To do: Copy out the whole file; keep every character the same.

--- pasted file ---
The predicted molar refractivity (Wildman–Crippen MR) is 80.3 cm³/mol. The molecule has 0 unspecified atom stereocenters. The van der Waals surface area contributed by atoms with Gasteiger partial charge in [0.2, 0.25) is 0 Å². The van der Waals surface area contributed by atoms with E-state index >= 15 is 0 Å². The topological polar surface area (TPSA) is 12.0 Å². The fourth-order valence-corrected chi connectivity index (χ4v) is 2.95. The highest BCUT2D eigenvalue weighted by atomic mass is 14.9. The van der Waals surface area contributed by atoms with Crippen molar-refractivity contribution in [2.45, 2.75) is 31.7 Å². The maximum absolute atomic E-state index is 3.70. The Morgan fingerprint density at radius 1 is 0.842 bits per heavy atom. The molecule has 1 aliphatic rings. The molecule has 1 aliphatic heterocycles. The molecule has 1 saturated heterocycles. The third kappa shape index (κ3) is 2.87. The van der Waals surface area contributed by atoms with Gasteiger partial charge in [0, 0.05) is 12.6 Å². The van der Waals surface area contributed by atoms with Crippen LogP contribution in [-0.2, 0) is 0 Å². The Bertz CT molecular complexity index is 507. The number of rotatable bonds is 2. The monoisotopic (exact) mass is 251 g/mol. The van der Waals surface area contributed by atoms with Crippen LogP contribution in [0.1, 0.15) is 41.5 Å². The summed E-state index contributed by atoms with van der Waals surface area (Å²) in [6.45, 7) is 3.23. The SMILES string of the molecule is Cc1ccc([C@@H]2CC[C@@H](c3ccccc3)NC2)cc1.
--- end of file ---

The predicted molar refractivity (Wildman–Crippen MR) is 80.3 cm³/mol. The molecule has 0 unspecified atom stereocenters. The van der Waals surface area contributed by atoms with Gasteiger partial charge in [0.2, 0.25) is 0 Å². The van der Waals surface area contributed by atoms with E-state index >= 15 is 0 Å². The topological polar surface area (TPSA) is 12.0 Å². The fourth-order valence-corrected chi connectivity index (χ4v) is 2.95. The highest BCUT2D eigenvalue weighted by atomic mass is 14.9. The van der Waals surface area contributed by atoms with Crippen molar-refractivity contribution in [2.45, 2.75) is 31.7 Å². The maximum absolute atomic E-state index is 3.70. The Morgan fingerprint density at radius 1 is 0.842 bits per heavy atom. The molecule has 1 aliphatic rings. The molecule has 1 aliphatic heterocycles. The molecule has 1 saturated heterocycles. The third kappa shape index (κ3) is 2.87. The van der Waals surface area contributed by atoms with Gasteiger partial charge in [0, 0.05) is 12.6 Å². The van der Waals surface area contributed by atoms with Crippen LogP contribution in [-0.2, 0) is 0 Å². The Bertz CT molecular complexity index is 507. The number of rotatable bonds is 2. The monoisotopic (exact) mass is 251 g/mol. The van der Waals surface area contributed by atoms with Crippen LogP contribution in [0.1, 0.15) is 41.5 Å². The summed E-state index contributed by atoms with van der Waals surface area (Å²) in [6.45, 7) is 3.23. The SMILES string of the molecule is Cc1ccc([C@@H]2CC[C@@H](c3ccccc3)NC2)cc1.